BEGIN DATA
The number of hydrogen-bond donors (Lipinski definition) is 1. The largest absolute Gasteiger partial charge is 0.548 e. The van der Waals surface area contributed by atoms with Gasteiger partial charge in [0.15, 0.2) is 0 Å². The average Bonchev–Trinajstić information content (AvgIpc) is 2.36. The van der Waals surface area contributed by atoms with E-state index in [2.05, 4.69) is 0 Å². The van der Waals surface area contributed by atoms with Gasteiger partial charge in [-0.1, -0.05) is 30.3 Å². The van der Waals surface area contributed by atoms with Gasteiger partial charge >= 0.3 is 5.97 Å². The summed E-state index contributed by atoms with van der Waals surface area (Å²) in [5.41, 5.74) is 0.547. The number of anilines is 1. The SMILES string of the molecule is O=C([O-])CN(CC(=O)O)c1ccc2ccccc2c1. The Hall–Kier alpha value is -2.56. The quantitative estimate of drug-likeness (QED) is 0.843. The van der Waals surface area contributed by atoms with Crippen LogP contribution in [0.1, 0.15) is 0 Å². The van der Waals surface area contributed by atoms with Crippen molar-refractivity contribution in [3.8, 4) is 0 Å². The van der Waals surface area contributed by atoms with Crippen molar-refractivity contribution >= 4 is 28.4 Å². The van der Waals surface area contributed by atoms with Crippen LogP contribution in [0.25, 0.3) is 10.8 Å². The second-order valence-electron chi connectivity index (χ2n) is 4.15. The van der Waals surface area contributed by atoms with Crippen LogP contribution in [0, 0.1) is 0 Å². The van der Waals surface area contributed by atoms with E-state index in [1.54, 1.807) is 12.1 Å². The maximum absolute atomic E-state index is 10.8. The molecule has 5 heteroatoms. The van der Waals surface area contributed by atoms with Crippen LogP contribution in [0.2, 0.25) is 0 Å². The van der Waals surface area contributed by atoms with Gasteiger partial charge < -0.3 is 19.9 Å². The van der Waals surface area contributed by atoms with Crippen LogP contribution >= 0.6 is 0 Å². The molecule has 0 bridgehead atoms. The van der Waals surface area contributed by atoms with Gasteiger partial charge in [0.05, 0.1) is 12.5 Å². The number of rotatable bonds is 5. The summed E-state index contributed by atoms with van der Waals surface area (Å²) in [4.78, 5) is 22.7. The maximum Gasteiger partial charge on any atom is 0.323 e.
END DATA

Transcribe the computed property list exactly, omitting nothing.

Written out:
The number of hydrogen-bond donors (Lipinski definition) is 1. The largest absolute Gasteiger partial charge is 0.548 e. The van der Waals surface area contributed by atoms with Gasteiger partial charge in [0.15, 0.2) is 0 Å². The average Bonchev–Trinajstić information content (AvgIpc) is 2.36. The van der Waals surface area contributed by atoms with E-state index in [2.05, 4.69) is 0 Å². The van der Waals surface area contributed by atoms with Gasteiger partial charge in [-0.1, -0.05) is 30.3 Å². The van der Waals surface area contributed by atoms with Gasteiger partial charge >= 0.3 is 5.97 Å². The summed E-state index contributed by atoms with van der Waals surface area (Å²) in [5.41, 5.74) is 0.547. The number of anilines is 1. The SMILES string of the molecule is O=C([O-])CN(CC(=O)O)c1ccc2ccccc2c1. The Hall–Kier alpha value is -2.56. The quantitative estimate of drug-likeness (QED) is 0.843. The van der Waals surface area contributed by atoms with Crippen LogP contribution in [0.1, 0.15) is 0 Å². The van der Waals surface area contributed by atoms with Crippen molar-refractivity contribution in [3.8, 4) is 0 Å². The van der Waals surface area contributed by atoms with Crippen molar-refractivity contribution >= 4 is 28.4 Å². The van der Waals surface area contributed by atoms with Crippen LogP contribution in [0.25, 0.3) is 10.8 Å². The second-order valence-electron chi connectivity index (χ2n) is 4.15. The van der Waals surface area contributed by atoms with Crippen LogP contribution in [0, 0.1) is 0 Å². The van der Waals surface area contributed by atoms with E-state index in [1.54, 1.807) is 12.1 Å². The maximum absolute atomic E-state index is 10.8. The molecule has 5 heteroatoms. The van der Waals surface area contributed by atoms with Crippen LogP contribution in [0.2, 0.25) is 0 Å². The van der Waals surface area contributed by atoms with Gasteiger partial charge < -0.3 is 19.9 Å². The van der Waals surface area contributed by atoms with Crippen LogP contribution >= 0.6 is 0 Å². The molecule has 0 bridgehead atoms. The van der Waals surface area contributed by atoms with Gasteiger partial charge in [0.05, 0.1) is 12.5 Å². The number of rotatable bonds is 5. The summed E-state index contributed by atoms with van der Waals surface area (Å²) in [4.78, 5) is 22.7. The maximum Gasteiger partial charge on any atom is 0.323 e.